Where to Buy Inexpensive Hiking Gear

Brand-new hiking gear can cost an arm and a leg, but sometimes it's worth it for the warranty or just the piece of mind of knowing that you're getting high-end gear in pristine condition. That said, why pay retail when you can get steep discounts? 

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Cabela's Bargain Cave

Walking in line in the mountain
pixelfit / Getty Images

Cabela's big sales seem to be on par with every other retailer's; you can do better if you're willing to wait for something you want to turn up in the Bargain Cave. There's no telling what you'll find or whether they'll have it in your size, but if it's there, you'll get a great deal on it with discounts of up to 70 percent.

The Bargain Cave is also a physical location in brick-and-mortar Cabela's stores, so be sure to check every time you're in the store.

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Campmor might not be the most glamorous of retailers, but they sometimes have pretty good deals on outdoor gear and clothing. Do take the time to compare prices, because their discounts vary.

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Craigslist (and other local classifieds)

As long as you know what you're looking for, you can find some awesome deals on Craigslist and any local versions of the same. Just follow the usual safety precautions, because you never know who's actually on the other end of the transaction.

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The Clymb

The Clymb offers "insider pricing on premium outdoor gear." That translates to discounts that often hover around 30 to 40 percent off—not bad at all!

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Freecycle is an email/web-based network where people who have something they want to give away or recycle for free (thus "freecycle," get it?) post the item up for grabs. If you want it, you email them and arrange to pick it up.

You can also post a "Wanted" message for any needs you have—for example, "Wanted: Backpacking equipment"—but in my experience the pickier you are, the fewer replies you get to that sort of message.

Your odds of being picked to receive something are best if you're an active participant in the Freecycle community, and if you're fast on the reply button—often it's first-come, first-serve.

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GearTrade is a marketplace for retailers, sales reps—and apparently, individuals—to sell gear online. You can get some screaming deals here, but make sure you read item descriptions carefully to see whether what you're buying is used or new.

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NOLS Sales

National Outdoor Leadership School (NOLS) goes through a lot of gear, and they tend to sell off anything they don't need in the spring and fall. You'll have to check with your local chapters to see when they're holding the next sale. The gear has often seen a lot of use, but if you buy carefully, you can still find usable items at a great place. Sometimes you'll find a smattering of brand-new sample gear; in my experience that usually sells at about 50 percent off.

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REI Garage Sales, Attic and Outlet

Maybe some of you remember the halcyon days of REI's "Super Clearance" sales​ when every item that had a price ending in .83 was discounted an additional 50 percent. Those have gone the way of the dodo, but you stand a decent chance of scoring deals at an REI "Garage Sale" instead.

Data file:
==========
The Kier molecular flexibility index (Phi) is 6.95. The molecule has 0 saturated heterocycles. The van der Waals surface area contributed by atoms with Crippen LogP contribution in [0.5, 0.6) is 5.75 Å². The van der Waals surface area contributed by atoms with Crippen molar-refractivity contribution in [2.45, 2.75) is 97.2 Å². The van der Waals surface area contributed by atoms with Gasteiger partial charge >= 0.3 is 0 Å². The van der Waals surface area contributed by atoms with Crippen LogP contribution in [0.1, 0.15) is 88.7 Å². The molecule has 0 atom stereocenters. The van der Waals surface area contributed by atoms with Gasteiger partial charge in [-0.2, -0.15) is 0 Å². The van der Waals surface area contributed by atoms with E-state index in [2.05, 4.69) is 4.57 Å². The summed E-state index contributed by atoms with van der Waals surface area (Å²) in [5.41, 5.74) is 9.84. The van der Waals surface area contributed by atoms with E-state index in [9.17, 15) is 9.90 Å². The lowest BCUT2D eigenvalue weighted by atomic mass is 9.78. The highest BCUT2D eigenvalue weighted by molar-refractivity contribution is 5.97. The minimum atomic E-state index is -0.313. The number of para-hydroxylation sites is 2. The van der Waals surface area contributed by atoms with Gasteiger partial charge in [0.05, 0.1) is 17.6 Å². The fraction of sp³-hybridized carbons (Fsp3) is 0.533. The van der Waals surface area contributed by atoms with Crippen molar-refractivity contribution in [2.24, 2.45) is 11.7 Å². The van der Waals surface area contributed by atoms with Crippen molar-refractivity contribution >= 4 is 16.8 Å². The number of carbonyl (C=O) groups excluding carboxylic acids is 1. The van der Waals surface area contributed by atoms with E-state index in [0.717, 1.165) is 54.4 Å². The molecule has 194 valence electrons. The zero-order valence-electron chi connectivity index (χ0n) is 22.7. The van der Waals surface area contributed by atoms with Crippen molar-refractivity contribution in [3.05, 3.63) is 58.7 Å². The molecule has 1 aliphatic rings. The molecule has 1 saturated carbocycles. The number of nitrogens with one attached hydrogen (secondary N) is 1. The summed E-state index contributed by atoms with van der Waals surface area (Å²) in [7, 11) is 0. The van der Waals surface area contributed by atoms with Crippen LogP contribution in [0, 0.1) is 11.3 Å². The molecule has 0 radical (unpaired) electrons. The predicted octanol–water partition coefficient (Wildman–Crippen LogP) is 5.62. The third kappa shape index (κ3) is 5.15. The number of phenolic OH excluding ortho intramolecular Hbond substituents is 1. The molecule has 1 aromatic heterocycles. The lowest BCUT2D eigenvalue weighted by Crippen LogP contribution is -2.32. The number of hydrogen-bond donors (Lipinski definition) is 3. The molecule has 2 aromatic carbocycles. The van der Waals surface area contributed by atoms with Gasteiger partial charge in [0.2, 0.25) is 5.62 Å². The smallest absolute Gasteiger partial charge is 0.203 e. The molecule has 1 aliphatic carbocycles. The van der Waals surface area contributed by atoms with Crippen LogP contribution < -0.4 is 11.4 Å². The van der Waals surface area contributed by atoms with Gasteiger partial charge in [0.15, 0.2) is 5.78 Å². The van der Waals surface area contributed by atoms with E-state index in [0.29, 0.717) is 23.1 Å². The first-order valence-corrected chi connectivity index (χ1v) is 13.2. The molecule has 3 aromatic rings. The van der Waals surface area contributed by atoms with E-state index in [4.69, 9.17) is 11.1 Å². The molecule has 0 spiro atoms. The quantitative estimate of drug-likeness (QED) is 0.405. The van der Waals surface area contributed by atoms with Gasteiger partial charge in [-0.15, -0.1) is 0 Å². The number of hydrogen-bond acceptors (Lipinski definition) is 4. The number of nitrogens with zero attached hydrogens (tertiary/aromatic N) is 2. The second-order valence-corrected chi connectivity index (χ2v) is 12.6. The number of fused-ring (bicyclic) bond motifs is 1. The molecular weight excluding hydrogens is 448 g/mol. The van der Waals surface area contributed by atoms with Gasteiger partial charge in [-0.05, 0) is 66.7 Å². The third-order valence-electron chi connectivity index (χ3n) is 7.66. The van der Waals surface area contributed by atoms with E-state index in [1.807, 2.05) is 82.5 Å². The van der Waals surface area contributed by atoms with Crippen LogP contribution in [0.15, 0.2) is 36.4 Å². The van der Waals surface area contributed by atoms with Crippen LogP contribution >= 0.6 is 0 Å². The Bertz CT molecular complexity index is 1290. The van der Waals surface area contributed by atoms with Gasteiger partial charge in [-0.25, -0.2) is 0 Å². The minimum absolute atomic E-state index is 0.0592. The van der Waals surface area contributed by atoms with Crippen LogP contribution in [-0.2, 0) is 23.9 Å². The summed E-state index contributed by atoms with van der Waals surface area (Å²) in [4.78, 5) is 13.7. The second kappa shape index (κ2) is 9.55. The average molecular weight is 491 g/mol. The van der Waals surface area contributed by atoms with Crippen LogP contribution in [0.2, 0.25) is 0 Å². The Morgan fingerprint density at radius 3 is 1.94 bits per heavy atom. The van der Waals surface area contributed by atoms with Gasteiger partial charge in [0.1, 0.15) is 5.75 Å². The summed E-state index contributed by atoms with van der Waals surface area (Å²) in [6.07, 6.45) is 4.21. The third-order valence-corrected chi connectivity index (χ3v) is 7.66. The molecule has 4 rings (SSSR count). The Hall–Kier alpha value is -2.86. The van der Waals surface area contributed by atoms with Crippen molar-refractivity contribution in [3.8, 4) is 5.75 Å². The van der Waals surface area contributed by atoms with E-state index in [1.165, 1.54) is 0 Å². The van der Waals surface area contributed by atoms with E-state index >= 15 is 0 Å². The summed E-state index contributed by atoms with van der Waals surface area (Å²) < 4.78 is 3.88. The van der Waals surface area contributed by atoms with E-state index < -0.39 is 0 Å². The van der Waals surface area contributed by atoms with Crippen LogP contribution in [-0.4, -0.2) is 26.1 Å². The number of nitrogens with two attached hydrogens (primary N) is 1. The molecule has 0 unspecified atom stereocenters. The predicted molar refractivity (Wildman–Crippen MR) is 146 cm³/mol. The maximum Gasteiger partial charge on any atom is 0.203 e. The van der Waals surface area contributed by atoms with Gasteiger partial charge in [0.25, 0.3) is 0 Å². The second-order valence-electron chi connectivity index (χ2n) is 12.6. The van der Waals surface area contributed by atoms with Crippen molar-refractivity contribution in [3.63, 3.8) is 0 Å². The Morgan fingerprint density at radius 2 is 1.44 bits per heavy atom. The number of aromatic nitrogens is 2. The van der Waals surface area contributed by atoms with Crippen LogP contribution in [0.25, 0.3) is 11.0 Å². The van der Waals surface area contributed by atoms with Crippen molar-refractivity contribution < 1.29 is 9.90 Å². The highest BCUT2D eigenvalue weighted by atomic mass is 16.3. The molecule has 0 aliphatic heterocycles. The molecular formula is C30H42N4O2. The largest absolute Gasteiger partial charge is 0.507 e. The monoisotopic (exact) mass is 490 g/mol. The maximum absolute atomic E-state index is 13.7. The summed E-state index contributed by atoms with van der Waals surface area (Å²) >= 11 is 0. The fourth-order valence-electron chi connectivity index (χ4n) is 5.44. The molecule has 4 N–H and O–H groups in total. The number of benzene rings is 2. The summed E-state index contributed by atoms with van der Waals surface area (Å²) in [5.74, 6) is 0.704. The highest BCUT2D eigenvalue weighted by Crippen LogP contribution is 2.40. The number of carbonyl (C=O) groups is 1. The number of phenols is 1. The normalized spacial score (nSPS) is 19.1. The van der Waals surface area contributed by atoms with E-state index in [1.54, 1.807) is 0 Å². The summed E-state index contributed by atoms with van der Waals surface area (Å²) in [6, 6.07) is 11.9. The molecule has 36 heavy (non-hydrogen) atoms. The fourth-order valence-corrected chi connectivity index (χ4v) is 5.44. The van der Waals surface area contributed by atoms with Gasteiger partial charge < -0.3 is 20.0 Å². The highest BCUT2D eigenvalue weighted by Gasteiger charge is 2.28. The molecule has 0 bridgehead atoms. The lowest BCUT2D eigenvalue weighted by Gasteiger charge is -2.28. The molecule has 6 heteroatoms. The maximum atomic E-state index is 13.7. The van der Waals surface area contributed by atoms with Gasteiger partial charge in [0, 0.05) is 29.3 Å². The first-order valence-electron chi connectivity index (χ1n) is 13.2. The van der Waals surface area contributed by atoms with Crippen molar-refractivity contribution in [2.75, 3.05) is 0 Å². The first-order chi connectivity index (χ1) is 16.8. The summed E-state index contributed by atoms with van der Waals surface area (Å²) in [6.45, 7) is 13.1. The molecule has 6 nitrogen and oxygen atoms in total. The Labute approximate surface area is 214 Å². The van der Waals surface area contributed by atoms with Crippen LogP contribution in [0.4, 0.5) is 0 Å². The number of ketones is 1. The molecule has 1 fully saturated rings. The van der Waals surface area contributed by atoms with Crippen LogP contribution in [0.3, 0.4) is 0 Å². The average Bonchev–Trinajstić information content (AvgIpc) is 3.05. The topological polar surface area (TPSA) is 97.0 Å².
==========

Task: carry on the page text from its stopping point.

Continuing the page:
REI also keeps a regular, rotating stock of returned items for sale in their "Attic" (not a literal attic -- it's usually located somewhere near the back of the store). You can get screaming deals here, but buy carefully because sometimes there really is a problem with gear -- ripped seams or missing pieces, for example -- and items purchased in the Attic cannot be returned.

Last but still useful, you can sometimes find good deals, especially on closeouts, at REI's online outlet.

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Rock/Creek Outfitters

Rock/Creek stocks many major outdoors brands at full price, but they also maintain a sale section where you can get some pretty good deals. The typical sale discounts look to hover around 20 percent, but a recent browse turned up discounts of almost 50 percent off on some hiking gear. That's worth a look!

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Sierra Trading Post

At Sierra Trading Post's Bargain Barn, everything is priced at least 60 percent off retail. You'll get a lot of closeouts and seconds here, but who cares if that pair of socks you just got has a tiny cosmetic blemish on them? They still keep your feet just as warm or dry, and they're cheap.

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Swap Meets

There's no central source for these, so keep your eyes peeled to newsletters from university outdoor clubs and local outdoorsy clubs, or do some judicious Googling. Don't be shy—you might find hiking-specific gear like packs, boots, headlamps and clothing layers at swap meets for skiers and climbers too.

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University Rentals and Outdoor Programs

If outdoor recreation is big in your area, odds are good that the local university rents several types of recreational gear. This is a reasonable way of trying out gear to see if it's something you'll really use but, just as important, there's a good chance the university will periodically sell off used rental gear. Just call and ask.

If the answer's no, ask whether the university has an outdoor program. If they do, that program has to get rid of used gear from time to time -- maybe they'd be willing to sell it to you.